Head on over and discuss!


In the brief interlude between my morning of debugging PHP code — Semantic MediaWiki isn’t compatible with Cite.php, the bastards! — and my afternoon of category theory, I’d like to call attention to a few items.

First, an observation: for some reason I can’t quite fathom, I was able to adapt myself to using HTML entities for punctuation marks, writing — for — and the like, but my brain didn’t process the fact that HTML entities also exist for accented letters. Instead of typing, say, à to get à, I would hit Ctrl+T to open a new Firefox tab, hit the Tab key to move to the Search bar, type a French phrase which I knew had the accented characters in question, copy the characters I needed from the search-result summaries, and paste them where I needed them.

Searching was easier than typing. Now, that’s either a sign of advanced Internet-induced brain rot, or an indication that our interconnected world has definitively left TwenCen far behind.

OK, it could be both.

Next, interesting items recently spotted on the Weboblagospherenet:
Continue reading Link-Love

Neuro-Journalism Mill

The Neuro-Journalism Mill is a website (with a slightly different organization than your average blag) which is dedicated to sorting good journalism from bad, where the brain is concerned. The former is labeled wheat, while the latter is sorted into the chaff. The Mill carries the sponsorship of the James S. McDonnell Foundation, which seems to have a brain-heavy focus, naturally making me wonder if there are analogous places one could get paid to critique the journalism of physics. (Perhaps the JSMF would give me money for writing about “complex systems”?)

Questions of my own financial gain aside, I’m glad to see people providing this kind of critique. Getting anybody to listen is, of course, the next step, and given the stakes involved, it’s a step we should devote serious effort to taking. I’ve opined before — and I’m not the only one — that our advancing knowledge of the brain will become an increasingly hostile front in the struggle against anti-science. What is happening with evolution today will happen with cognitive science in ten years, and so learning how the people are informed — and, often, misinformed — is vitally important.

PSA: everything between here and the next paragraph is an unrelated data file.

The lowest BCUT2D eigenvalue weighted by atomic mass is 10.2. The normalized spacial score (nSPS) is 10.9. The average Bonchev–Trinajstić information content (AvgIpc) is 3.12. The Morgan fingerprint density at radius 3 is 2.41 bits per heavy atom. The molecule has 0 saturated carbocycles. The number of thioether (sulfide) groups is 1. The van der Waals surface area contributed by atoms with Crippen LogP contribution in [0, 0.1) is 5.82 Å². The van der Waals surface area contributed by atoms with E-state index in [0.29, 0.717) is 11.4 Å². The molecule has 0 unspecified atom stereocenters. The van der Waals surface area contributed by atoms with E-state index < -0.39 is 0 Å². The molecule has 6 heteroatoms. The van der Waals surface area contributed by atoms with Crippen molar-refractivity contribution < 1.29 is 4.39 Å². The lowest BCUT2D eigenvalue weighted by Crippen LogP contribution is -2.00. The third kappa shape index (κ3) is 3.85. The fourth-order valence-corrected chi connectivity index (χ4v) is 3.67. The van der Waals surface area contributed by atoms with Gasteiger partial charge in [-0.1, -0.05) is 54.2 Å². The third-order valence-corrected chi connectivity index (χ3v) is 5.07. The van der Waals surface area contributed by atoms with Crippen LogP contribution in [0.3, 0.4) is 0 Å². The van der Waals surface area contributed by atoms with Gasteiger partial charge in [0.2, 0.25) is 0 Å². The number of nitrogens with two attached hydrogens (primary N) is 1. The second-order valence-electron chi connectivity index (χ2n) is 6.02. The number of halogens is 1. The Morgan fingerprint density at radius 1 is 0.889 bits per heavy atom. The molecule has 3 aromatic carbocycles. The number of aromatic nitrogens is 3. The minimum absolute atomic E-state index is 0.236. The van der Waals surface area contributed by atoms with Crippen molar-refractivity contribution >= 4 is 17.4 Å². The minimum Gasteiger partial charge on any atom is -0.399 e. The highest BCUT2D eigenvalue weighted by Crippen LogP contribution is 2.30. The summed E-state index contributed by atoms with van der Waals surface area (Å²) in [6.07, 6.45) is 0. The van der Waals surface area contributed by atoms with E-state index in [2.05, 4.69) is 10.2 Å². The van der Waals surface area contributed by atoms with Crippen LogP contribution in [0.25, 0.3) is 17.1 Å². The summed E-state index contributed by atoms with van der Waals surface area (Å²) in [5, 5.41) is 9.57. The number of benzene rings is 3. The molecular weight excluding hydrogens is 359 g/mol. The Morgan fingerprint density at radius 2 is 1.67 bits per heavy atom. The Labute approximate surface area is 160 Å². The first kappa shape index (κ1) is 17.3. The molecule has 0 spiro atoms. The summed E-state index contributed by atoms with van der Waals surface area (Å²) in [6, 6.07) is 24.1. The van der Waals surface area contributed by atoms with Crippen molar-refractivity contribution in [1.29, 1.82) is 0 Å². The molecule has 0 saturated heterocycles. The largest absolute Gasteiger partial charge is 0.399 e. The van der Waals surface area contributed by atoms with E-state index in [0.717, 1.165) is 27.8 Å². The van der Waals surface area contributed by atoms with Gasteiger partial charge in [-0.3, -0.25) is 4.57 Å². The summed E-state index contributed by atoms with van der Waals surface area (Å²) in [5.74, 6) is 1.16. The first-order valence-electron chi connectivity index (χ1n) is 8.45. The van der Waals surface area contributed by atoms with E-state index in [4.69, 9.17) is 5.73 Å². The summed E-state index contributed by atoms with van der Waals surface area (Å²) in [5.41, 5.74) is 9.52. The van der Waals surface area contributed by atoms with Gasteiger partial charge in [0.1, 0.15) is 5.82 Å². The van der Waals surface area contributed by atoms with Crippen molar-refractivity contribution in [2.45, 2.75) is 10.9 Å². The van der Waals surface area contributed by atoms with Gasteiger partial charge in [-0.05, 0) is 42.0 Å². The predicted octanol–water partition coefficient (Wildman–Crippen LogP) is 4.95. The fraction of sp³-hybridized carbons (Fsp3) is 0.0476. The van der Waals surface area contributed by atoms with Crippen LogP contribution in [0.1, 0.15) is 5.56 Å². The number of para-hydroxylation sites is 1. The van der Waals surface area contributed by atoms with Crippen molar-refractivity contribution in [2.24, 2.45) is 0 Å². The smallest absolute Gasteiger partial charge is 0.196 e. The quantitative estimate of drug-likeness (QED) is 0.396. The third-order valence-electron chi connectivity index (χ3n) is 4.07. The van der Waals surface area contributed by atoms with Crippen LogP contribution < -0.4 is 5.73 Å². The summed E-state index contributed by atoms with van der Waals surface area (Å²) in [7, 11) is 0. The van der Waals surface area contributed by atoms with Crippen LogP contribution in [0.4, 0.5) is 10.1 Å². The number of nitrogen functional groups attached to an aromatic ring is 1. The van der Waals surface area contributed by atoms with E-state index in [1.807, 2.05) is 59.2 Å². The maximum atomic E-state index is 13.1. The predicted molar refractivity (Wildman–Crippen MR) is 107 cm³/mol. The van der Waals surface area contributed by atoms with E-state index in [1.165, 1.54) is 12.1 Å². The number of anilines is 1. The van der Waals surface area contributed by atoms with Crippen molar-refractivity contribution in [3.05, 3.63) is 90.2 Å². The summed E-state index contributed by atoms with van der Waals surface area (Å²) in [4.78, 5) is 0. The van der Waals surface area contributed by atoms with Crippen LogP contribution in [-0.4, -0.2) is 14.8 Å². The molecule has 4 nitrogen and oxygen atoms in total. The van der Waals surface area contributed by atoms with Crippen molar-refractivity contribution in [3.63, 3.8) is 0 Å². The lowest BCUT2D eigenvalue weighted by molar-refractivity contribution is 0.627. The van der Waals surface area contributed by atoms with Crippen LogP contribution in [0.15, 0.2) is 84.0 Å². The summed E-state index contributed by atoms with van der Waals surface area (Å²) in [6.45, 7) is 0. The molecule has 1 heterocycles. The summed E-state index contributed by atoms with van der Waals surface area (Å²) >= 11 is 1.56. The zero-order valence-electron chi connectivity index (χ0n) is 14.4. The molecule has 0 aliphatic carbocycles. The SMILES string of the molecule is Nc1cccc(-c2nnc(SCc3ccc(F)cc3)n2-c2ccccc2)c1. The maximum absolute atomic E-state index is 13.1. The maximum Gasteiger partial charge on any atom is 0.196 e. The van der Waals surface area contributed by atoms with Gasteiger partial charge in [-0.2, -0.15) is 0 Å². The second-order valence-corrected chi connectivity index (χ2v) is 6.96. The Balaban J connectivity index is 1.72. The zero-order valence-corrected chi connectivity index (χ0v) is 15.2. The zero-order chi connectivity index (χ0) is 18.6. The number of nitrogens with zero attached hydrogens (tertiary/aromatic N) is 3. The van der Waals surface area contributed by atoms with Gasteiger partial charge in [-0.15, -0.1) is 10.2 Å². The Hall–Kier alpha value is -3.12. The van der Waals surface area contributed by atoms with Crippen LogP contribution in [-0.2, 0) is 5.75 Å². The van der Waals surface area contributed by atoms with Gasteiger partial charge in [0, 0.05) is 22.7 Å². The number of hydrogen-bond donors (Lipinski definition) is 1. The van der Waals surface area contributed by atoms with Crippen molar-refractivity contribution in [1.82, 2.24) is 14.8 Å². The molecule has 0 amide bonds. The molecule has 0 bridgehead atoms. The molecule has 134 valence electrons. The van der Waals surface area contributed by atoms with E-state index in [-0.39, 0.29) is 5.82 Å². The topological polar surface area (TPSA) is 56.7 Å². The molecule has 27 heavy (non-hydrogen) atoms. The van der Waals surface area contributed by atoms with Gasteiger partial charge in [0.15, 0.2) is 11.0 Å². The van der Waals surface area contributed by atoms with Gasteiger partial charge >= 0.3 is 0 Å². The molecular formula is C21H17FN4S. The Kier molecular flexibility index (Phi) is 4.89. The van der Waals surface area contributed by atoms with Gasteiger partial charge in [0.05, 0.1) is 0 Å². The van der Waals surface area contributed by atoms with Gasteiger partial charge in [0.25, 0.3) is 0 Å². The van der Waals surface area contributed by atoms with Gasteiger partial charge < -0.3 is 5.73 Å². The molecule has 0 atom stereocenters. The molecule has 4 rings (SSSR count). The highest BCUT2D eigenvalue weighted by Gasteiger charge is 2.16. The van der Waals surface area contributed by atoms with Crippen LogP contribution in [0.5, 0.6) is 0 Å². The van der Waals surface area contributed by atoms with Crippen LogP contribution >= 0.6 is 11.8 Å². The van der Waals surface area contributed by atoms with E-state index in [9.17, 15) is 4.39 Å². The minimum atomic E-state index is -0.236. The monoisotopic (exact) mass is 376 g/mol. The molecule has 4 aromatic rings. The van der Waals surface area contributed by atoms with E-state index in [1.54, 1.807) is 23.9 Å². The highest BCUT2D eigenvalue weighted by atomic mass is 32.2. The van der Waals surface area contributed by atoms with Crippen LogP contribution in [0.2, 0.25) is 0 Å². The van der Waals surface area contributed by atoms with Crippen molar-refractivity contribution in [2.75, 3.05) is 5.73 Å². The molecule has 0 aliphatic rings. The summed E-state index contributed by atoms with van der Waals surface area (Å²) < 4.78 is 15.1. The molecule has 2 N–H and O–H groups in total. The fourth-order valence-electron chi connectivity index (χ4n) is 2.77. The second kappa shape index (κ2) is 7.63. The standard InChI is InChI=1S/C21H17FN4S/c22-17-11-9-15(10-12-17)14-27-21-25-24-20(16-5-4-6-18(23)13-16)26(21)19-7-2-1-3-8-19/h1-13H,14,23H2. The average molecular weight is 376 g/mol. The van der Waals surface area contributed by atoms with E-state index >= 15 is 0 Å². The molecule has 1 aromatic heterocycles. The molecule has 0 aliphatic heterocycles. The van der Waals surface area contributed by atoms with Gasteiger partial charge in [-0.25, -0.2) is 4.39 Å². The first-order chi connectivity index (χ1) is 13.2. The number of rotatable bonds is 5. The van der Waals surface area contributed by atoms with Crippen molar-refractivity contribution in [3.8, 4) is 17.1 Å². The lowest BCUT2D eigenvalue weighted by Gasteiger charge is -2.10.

(Link via Mind Hacks and Brain Waves.)

“Framing” in the Funny Pages

OK, I know I said I wouldn’t write anything more about “framing science.” I mean, when Chris Mooney and Matt Nisbet used Lakoff’s concept of “frames” to say that Richard Dawkins was doing wrong, and when Sean Carroll used the public-policy notion of the “Overton Window” to argue that Richard Dawkins was doing right. . . “Windows”? “Frames”? I think it’s time for a beer. Or more.

Despite all that, I think I need to say just one more thing. I’ve discovered why scientists are apt to hate the terminology of “framing,” no matter what they think of the challenges involved in communicating science. And, believe it or not, I made this discovery thanks to Doonesbury.

Brief Vacation-but-not-really

Posting will be light this week. With luck, I’ll get a rerun of some old material I wrote at another site up here Wednesday or Thursday. In the meantime, here’s a lengthy discussion at Russell Blackford’s place about emergent properties and consciousness.

When you’re sated on that, check out Mark Liberman’s “Thou shalt not report odds ratios.” See, this is why the denizens of the science-blogging community should include Language Log in their travels: problems like bad math reporting in science journalism affect us all.